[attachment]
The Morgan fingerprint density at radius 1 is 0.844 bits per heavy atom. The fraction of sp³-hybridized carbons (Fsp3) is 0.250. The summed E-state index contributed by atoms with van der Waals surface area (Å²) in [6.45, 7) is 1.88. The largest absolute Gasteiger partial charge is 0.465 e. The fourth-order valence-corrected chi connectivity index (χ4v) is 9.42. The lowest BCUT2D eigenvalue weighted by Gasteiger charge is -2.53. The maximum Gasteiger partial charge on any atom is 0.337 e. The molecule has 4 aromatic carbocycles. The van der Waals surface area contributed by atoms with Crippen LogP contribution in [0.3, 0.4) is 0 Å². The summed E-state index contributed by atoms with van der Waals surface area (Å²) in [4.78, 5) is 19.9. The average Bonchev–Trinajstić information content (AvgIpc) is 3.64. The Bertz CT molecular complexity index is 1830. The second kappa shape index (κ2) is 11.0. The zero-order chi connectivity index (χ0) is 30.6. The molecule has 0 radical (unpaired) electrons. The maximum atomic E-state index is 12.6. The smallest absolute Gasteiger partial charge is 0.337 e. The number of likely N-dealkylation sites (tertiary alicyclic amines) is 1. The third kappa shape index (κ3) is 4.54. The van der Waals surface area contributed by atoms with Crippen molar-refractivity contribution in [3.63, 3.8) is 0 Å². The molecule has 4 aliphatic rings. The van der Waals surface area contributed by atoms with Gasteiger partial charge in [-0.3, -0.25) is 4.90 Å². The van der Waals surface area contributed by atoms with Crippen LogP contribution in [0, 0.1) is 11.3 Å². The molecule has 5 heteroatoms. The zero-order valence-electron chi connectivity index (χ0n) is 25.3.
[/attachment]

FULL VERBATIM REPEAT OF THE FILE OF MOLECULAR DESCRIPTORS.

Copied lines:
The Morgan fingerprint density at radius 1 is 0.844 bits per heavy atom. The fraction of sp³-hybridized carbons (Fsp3) is 0.250. The summed E-state index contributed by atoms with van der Waals surface area (Å²) in [6.45, 7) is 1.88. The largest absolute Gasteiger partial charge is 0.465 e. The fourth-order valence-corrected chi connectivity index (χ4v) is 9.42. The lowest BCUT2D eigenvalue weighted by Gasteiger charge is -2.53. The maximum Gasteiger partial charge on any atom is 0.337 e. The molecule has 4 aromatic carbocycles. The van der Waals surface area contributed by atoms with Crippen LogP contribution in [0.3, 0.4) is 0 Å². The summed E-state index contributed by atoms with van der Waals surface area (Å²) in [4.78, 5) is 19.9. The average Bonchev–Trinajstić information content (AvgIpc) is 3.64. The Bertz CT molecular complexity index is 1830. The second kappa shape index (κ2) is 11.0. The zero-order chi connectivity index (χ0) is 30.6. The molecule has 0 radical (unpaired) electrons. The maximum atomic E-state index is 12.6. The smallest absolute Gasteiger partial charge is 0.337 e. The number of likely N-dealkylation sites (tertiary alicyclic amines) is 1. The third kappa shape index (κ3) is 4.54. The van der Waals surface area contributed by atoms with Crippen molar-refractivity contribution in [3.63, 3.8) is 0 Å². The molecule has 4 aliphatic rings. The van der Waals surface area contributed by atoms with Gasteiger partial charge in [-0.3, -0.25) is 4.90 Å². The van der Waals surface area contributed by atoms with Crippen LogP contribution in [0, 0.1) is 11.3 Å². The molecule has 5 heteroatoms. The zero-order valence-electron chi connectivity index (χ0n) is 25.3.